1. ^ a b 3rd Marine Division, Two Score and Ten: History, (United States Marine Corps: Turner Publishing Company, 1992).
  2. ^ Bruce F. Meyers, Swift, Silent, and Deadly: Marine Amphibious Units in the Pacific, 1942—1945, (Annapolis, Maryland: Naval Press Institute, 2004).
  3. ^ Robert Aurthur and Kenneth Cohlmia, The Third Marine Division, ed. Robert T. Vance (Wash, DC: Infantry Journal Press, 1948)
  4. ^ Starry p. 52 and 53
  5. ^ a b c Starry p. 54
  6. ^ NAVMC 2922 Department Of The Navy, HQ USMC
Bibliography
  • Rottman, Gordon L. (2002). U.S. Marine Corps World War II Order of Battle - Ground and Air Units in the Pacific War, 1939 - 1945s. Greenwood Press. ISBN 0-313-31906-5.
  • Starry, Donn A., General. Mounted Combat in Vietnam. Vietnam Studies; 1978. Department of the Army.

External links

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Battle of Kuwait International Airport

The Battle of Kuwait International Airport occurred on February 27, 1991 during the 1st Gulf War. It was a tank battle between the United States (as part of the Coalition of the Gulf War) and Iraq. Despite being a very large battle it is often overlooked compared to the other battles which took place during the war. No less than elements of 18 divisions total participated in this battle. U.S. Army Special Forces units and multiple Iraqi Commando units were also in theatre. In reality the battle took place over a span of three days despite the primary battle at Kuwait International Airport lasting only one day. Much of the combat actually took place en route to the airport. The battle featured the "Reveille Engagement" which went on to become the biggest and fastest tank battle in United States Marine Corps' entire history.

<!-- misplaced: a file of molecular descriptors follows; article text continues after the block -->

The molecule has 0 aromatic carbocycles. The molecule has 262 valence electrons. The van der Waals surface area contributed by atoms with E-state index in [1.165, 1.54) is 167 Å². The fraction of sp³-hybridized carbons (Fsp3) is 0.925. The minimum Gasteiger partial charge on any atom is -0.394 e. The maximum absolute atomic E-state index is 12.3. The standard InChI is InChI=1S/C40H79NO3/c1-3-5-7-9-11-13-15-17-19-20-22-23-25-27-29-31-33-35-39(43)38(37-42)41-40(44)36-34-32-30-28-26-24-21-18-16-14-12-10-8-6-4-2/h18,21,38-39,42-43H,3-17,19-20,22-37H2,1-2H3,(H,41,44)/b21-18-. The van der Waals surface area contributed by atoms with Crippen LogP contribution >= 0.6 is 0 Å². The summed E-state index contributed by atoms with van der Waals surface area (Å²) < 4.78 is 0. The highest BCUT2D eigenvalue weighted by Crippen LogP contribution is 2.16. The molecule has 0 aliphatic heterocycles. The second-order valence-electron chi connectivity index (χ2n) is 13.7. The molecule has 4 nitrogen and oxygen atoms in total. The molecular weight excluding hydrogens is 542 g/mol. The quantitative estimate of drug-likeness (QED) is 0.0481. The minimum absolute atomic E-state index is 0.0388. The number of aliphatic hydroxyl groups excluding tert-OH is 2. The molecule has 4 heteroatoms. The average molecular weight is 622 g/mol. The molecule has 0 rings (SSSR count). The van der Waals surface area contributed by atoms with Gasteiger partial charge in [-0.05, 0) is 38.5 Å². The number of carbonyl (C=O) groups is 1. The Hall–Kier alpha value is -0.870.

Cam Lộ Combat Base

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Carron Greig

Sir Henry Louis Carron Greig (21 February 1925 – 11 July 2012), usually known simply as Carron Greig, was an English business executive, landowner and courtier.

Con Thien

Con Thien (Vietnamese: Cồn Tiên, meaning the "Hill of Angels") was a United States Marine Corps combat base located near the Vietnamese Demilitarized Zone (DMZ) about 3 km from North Vietnam in Gio Linh District, Quảng Trị Province. It was the site of fierce fighting from February 1967 through February 1968.

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John Pelham Mann